Extremely Sheltered
Tidal stream strength/Water flowStrong (3-6 kn)
Moderately Strong (1-3 kn)
SalinityReduced (18-30 psu)
Low (<18 psu)
Habitat Preferences Additional Information
Distribution References Lincoln, 1979, JNCC, 1999, NBN, 2002, Maren van, 1975, Crothers, 1966, Spooner, 1947,
Reproduction/Life History
Reproductive typeGonochoristic
Developmental mechanismDirect Development
Reproductive SeasonAutumn to spring Reproductive LocationInsufficient information
Reproductive frequencyAnnual protracted Regeneration potential No
Life span<1 year Age at reproductive maturity<1 year
Generation time<1 year FecundityIncreases with female length
Egg/propagule sizeInsufficient information Fertilization typeInternal
Larval/Juvenile dispersal potential100-1000m Larval settlement periodNot relevant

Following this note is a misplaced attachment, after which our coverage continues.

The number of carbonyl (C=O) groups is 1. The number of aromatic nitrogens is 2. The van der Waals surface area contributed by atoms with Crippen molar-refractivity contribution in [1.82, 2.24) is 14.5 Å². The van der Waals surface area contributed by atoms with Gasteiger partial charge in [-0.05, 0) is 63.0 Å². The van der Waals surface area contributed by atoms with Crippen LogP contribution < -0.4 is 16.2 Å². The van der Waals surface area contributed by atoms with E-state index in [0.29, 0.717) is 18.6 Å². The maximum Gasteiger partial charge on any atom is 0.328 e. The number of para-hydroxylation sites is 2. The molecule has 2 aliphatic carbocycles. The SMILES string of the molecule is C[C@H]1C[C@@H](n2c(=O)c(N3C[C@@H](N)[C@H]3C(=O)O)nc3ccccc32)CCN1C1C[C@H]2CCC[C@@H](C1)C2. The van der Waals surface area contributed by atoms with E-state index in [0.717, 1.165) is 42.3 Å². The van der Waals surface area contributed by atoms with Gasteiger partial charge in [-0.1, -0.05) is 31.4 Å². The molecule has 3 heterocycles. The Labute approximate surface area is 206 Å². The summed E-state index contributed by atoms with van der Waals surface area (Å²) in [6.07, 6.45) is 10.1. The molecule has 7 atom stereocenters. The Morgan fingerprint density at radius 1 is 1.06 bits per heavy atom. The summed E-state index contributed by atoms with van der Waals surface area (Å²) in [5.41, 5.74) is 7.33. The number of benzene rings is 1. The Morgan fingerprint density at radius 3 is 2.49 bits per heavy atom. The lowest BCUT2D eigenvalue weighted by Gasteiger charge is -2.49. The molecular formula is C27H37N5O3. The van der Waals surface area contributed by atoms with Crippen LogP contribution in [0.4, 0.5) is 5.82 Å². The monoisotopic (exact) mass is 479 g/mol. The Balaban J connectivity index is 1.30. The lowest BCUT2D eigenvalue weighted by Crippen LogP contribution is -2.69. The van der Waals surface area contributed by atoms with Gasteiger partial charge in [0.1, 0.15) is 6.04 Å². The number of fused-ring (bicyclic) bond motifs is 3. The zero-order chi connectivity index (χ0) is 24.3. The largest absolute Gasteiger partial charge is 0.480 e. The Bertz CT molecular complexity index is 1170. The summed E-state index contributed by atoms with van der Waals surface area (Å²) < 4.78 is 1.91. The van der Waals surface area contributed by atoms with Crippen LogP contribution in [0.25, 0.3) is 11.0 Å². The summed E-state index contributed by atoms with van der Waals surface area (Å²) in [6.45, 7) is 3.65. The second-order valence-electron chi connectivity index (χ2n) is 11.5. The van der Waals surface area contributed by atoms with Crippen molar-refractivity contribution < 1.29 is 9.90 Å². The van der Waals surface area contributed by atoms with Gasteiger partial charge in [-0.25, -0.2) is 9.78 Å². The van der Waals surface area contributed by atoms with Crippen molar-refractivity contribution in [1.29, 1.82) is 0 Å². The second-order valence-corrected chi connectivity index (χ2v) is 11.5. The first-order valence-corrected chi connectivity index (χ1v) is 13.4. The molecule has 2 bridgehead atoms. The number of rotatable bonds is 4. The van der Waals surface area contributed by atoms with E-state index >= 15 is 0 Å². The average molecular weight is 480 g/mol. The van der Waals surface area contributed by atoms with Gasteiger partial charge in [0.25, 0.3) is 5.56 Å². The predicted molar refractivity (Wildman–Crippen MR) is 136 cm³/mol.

Duration of larval stageNot relevant   
Reproduction Preferences Additional InformationLeineweber (1985) sampled a population of Gammarus salinus over 15 months in the south-western Kattegat at Sangstrup Klint, Denmark and reported that Gammarus salinus most likely had two generations per year, mature females were found from late November to late July. However, in the Limfjord, Denmark, the population of Gammarus salinus was reported to only produce one generation between 1977-1978, despite the presence of egg bearing females throughout the year (Kolding & Fenchel, 1979). Juveniles were most numerous from April through to July, and in the warmer months between July and October a relatively stable population was attained. The main reproduction period occurred during the winter months, with 80% of the female population reported to be pregnant, the adult generation died in May.